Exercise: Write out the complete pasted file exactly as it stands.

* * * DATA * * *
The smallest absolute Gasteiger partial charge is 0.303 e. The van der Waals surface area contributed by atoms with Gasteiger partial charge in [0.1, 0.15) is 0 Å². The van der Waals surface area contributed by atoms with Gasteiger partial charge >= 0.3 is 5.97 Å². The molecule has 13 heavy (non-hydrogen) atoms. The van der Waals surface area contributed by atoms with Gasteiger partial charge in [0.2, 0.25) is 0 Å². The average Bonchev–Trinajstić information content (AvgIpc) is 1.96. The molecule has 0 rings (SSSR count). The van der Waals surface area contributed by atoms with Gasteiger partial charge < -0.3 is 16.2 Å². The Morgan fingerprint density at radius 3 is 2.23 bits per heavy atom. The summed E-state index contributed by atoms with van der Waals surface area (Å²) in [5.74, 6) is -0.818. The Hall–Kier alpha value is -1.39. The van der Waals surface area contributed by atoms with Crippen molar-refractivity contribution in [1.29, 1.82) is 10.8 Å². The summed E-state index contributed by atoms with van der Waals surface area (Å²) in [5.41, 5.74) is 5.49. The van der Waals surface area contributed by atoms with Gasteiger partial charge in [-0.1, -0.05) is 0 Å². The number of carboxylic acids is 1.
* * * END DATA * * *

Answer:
The smallest absolute Gasteiger partial charge is 0.303 e. The van der Waals surface area contributed by atoms with Gasteiger partial charge in [0.1, 0.15) is 0 Å². The van der Waals surface area contributed by atoms with Gasteiger partial charge >= 0.3 is 5.97 Å². The molecule has 13 heavy (non-hydrogen) atoms. The van der Waals surface area contributed by atoms with Gasteiger partial charge in [0.2, 0.25) is 0 Å². The average Bonchev–Trinajstić information content (AvgIpc) is 1.96. The molecule has 0 rings (SSSR count). The van der Waals surface area contributed by atoms with Gasteiger partial charge < -0.3 is 16.2 Å². The Morgan fingerprint density at radius 3 is 2.23 bits per heavy atom. The summed E-state index contributed by atoms with van der Waals surface area (Å²) in [5.74, 6) is -0.818. The Hall–Kier alpha value is -1.39. The van der Waals surface area contributed by atoms with Crippen molar-refractivity contribution in [1.29, 1.82) is 10.8 Å². The summed E-state index contributed by atoms with van der Waals surface area (Å²) in [5.41, 5.74) is 5.49. The van der Waals surface area contributed by atoms with Gasteiger partial charge in [-0.1, -0.05) is 0 Å². The number of carboxylic acids is 1.